You can define orthotropic surfaces through material and geometry parameters or directly with coefficients of the local stiffness matrix. Depending on your specifications, tabs of the dialog box change.
The orthotropy types are described on the following pages. For each definition type, you have to specify the Thickness that you want to apply for determining the self-weight.
RFEM uses the orthotropic material properties that have been defined in the Material Model - Orthotropic Elastic 2D dialog box (see Figure 4.48). This type is only suitable for homogenous surfaces of equal thickness whose material has distinctive orthotropic properties.
In the Effective Thicknesses dialog tab, you can define different thicknesses in the directions x' and y' to represent unequal stiffness conditions.
The self-weight is not determined from the thicknesses entered in this dialog box; instead, RFEM uses the surface thickness entered in the Edit Surface dialog box or in Table 1.4 Surfaces.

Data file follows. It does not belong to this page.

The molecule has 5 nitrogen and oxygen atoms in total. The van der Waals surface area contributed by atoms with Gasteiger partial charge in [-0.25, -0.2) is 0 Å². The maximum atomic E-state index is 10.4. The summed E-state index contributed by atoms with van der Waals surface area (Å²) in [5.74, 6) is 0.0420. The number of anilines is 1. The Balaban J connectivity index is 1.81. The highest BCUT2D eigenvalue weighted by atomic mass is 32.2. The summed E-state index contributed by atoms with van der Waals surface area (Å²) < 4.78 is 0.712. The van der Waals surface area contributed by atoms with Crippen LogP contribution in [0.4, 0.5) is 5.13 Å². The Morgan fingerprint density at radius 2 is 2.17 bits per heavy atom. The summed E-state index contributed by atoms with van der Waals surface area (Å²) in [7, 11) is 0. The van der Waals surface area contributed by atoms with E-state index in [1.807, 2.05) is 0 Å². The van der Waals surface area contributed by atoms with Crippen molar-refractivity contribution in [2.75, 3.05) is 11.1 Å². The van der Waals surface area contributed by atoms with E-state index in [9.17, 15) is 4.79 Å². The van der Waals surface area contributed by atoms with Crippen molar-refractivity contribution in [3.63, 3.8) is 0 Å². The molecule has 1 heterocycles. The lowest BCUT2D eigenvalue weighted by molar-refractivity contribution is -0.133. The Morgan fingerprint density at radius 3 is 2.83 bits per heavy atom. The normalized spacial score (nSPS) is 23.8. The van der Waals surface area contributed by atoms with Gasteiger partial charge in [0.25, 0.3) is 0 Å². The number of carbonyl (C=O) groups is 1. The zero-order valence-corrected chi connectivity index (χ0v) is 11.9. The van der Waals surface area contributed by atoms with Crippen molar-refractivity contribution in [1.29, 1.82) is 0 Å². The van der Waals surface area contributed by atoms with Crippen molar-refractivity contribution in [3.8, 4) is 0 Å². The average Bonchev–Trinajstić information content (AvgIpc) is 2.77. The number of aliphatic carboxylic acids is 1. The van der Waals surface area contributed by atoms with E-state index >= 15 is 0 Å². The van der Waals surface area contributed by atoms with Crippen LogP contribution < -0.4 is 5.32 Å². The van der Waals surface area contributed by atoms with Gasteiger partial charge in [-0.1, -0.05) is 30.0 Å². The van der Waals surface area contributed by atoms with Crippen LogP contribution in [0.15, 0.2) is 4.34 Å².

RFEM displays the moduli of elasticity and shear for the material that is used (see Chapter 4.3) so that you can check corresponding data. Alternatively, it would be possible to control the orthotropic properties by means of material settings and to define the same thicknesses for the directions x' and y'.
No stresses are calculated for orthotropic surfaces: The different stiffness coefficients would cause "blurred" results because they refer to an average value of the thickness. These stresses do not correspond to the orthotropy model.
The coefficients of the local stiffness matrix can be defined manually.
With this option, you can also customize generated coefficients (e.g. a coupling or ribbed floor).
The [Info] button provides information about the relevance of coefficients in the stiffness matrix.